WASHINGTON — A pair of Asian American lawmakers are pressing the Justice Department to speed up implementation of provisions in a new federal law combating hate crimes, citing a recent FBI report showing the highest number of bias attacks in the United States in two decades.
Sen. Mazie Hirono, D-Hawaii, and Rep. Grace Meng, D-N.Y., co-sponsors of the COVID-19 Hate Crimes Act that took effect in May, warned Attorney General Merrick Garland in a letter Monday that public fatigue and frustration with coronavirus restrictions and public safety mandates could lead to another spike in “hate-based violence.”
The lawmakers called their legislation — which aims to expedite the Justice Department’s reviews of purported hate crimes reported to the federal government — a first step in addressing the matter. But they said the agency must pay close attention to other aspects of the bill, including bolstering efforts from states and localities to report and investigate hate crimes and to create public information campaigns encouraging victims to come forward.
“Full implementation of the COVID-19 Hate Crimes Act will help stem the tide against further violence,” the lawmakers wrote in the letter, a copy of which was shared with The Washington Post.
Justice officials did not immediately respond to a request for comment.
The lawmakers’ letter came days after the FBI confirmed revised data from the state of Ohio that pushed the number of hate crimes reported nationwide in 2020 to 8,240 — the most since 2001 and third-highest total since the FBI began compiling the data in the early 1990s. (The FBI in August announced a total of 7,759 attacks last year, then increased its tally after The Post reported Ohio had initially underreported because of a technical glitch.)
The national jump in hate crimes was driven largely by a spike in attacks targeting Black and Asian people, according to the FBI data. Asian American groups have said a public backlash against China over the origins of the coronavirus, including xenophobic rhetoric from former president Donald Trump, has contributed to attacks on Asians in the United States.
Justice Department officials expressed urgency in implementing the new law and taking additional steps Garland mandated last spring. Garland appointed Rachel Rossi, a deputy associate attorney general, as the department’s hate crimes coordinator, and named Jim Felte, chief of the department’s civil rights division’s criminal section, to oversee the expedited reviews of purported hate crimes, as mandated in the new law.
“We know well that hate is on the rise and one of the greatest threats we face in our country today,” Assistant Attorney General Kristen Clarke, who oversees the Justice Department’s civil rights division, said in a webinar with community advocates last week, according to notes from a person who participated. She said the agency has prosecuted 17 individuals on federal hate crime charges this year.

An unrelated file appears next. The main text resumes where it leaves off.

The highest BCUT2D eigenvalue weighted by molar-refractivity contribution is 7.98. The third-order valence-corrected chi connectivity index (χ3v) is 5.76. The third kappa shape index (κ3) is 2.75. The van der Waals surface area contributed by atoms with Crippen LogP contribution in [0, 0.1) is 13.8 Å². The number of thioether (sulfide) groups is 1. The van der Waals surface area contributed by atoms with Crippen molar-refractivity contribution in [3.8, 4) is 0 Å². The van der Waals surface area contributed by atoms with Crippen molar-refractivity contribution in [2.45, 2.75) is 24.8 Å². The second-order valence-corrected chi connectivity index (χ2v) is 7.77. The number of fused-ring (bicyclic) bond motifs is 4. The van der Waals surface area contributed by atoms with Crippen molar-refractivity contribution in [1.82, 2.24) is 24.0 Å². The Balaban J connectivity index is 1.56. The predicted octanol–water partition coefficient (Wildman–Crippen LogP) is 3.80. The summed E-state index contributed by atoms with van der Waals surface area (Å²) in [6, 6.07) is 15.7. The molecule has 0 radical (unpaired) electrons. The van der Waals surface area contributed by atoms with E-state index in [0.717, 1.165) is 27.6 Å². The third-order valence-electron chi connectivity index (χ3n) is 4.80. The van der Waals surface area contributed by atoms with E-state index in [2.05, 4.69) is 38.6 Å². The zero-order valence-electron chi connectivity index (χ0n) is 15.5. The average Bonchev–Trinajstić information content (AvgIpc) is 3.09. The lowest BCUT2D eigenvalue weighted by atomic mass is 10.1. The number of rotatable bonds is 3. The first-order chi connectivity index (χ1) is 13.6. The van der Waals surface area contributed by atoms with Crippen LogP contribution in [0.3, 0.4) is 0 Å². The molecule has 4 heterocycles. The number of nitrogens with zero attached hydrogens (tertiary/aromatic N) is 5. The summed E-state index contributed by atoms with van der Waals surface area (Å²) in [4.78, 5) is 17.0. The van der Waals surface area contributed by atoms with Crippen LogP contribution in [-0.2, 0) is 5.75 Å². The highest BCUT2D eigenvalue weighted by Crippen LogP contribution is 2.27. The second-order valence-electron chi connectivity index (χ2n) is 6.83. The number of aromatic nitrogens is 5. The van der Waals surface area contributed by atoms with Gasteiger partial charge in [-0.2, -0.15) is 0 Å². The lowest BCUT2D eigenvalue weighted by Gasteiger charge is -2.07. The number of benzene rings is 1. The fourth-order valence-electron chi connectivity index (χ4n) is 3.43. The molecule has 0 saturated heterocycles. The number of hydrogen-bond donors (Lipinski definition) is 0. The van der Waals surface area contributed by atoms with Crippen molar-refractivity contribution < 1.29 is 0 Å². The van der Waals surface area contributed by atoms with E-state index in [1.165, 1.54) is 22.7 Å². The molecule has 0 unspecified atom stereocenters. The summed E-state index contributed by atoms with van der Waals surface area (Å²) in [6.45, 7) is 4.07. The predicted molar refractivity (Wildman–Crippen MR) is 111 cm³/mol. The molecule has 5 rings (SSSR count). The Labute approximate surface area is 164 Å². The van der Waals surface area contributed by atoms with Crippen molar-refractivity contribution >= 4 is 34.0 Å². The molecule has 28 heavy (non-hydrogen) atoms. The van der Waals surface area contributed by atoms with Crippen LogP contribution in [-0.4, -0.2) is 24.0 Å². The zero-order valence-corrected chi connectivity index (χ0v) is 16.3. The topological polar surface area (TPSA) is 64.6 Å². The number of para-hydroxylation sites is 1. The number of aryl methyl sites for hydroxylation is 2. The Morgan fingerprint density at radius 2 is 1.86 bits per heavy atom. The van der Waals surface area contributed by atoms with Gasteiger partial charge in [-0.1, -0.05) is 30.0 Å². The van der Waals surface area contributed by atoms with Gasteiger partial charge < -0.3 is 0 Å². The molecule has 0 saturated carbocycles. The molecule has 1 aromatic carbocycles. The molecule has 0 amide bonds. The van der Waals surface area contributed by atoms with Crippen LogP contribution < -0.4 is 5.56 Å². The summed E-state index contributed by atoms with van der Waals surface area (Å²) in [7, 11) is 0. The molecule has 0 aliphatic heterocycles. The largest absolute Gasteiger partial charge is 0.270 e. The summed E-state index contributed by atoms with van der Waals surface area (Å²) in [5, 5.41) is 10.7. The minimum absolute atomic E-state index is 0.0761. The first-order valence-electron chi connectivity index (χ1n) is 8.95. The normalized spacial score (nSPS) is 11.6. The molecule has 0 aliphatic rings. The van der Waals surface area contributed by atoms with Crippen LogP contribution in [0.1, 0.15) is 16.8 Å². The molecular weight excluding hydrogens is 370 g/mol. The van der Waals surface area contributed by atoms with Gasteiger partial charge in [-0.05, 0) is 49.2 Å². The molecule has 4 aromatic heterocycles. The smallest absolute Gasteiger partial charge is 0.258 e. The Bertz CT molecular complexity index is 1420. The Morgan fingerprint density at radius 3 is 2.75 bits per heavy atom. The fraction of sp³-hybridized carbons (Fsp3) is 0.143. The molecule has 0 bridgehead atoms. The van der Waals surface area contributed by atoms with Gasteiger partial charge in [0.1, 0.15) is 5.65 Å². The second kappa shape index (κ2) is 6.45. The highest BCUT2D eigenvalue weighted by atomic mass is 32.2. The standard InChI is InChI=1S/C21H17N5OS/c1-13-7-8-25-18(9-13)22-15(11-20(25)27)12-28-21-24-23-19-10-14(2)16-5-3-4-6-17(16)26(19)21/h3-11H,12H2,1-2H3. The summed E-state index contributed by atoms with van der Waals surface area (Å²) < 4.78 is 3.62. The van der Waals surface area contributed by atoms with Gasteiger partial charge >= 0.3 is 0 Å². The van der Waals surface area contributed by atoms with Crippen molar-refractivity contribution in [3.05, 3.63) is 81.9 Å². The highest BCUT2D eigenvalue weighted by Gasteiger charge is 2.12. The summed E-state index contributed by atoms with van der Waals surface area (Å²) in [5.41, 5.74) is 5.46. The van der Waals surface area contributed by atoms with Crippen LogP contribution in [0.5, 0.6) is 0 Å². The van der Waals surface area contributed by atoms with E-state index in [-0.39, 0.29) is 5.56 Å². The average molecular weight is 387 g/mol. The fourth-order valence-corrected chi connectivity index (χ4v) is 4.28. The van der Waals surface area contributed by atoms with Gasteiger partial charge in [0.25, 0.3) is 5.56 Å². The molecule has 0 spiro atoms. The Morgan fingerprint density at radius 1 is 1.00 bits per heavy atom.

On the call, which included Rossi and second gentleman Douglas Emhoff, Clarke expressed alarm over the FBI data. But she also emphasized the need for better accounting from state and local law enforcement agencies.
In 2020, the number of agencies that participated in the FBI’s reporting effort fell for at least the second consecutive year — to 15,136, which is 422 fewer than in 2019. Of agencies that did participate, more than 12,000 reported no hate crimes, Clarke said.
“The lack of accurate hate crimes data inhibits the ability of law enforcement to address and prevent hate crimes,” she told the community advocates.
Rossi said on the call that the FBI has elevated hate crimes to the highest level of national threat priority, increasing resources to its 56 field offices, and is conducting conferences with local law enforcement agencies to help improve training and data collection.
She said the Justice Department has added information on how to report attacks to its website in seven languages, and will soon add 10 more. New federal grant programs will target local jurisdictions that have failed to report hate crimes over the past three years, Rossi added.
Advocates cautioned that it is too early to judge the potential impact of the new policies.
“They want to have sustained dialogue,” said Cynthia Choi, co-director of Chinese for Affirmative Action, who participated in the webinar. “But in terms of real changes and real reforms, that remains to be seen.”
In their letter, Hirono and Meng praised Garland’s initial efforts but said the law requires his agency to do more to encourage localities to create online reporting portals for hate-related incidents as well as attacks. They pointed to data collection efforts from community groups including Stop AAPI Hate, which tallied more than 9,000 hate incidents against Asian Americans and Pacific Islanders from the start of the pandemic in March 2020 through June 2021.
The majority of those incidents were related to verbal harassment and shunning, with physical assault comprising about 14%, the group said.
“While these actions are unlikely to rise to the level of a hate crime, the impetus for these actions are the same — fear and xenophobia,” the lawmakers wrote to Garland. “In order to meaningfully address the root causes of this bias and hostility, we need a clear and full picture of the scope of the problem. Data on hate crimes alone is insufficient.”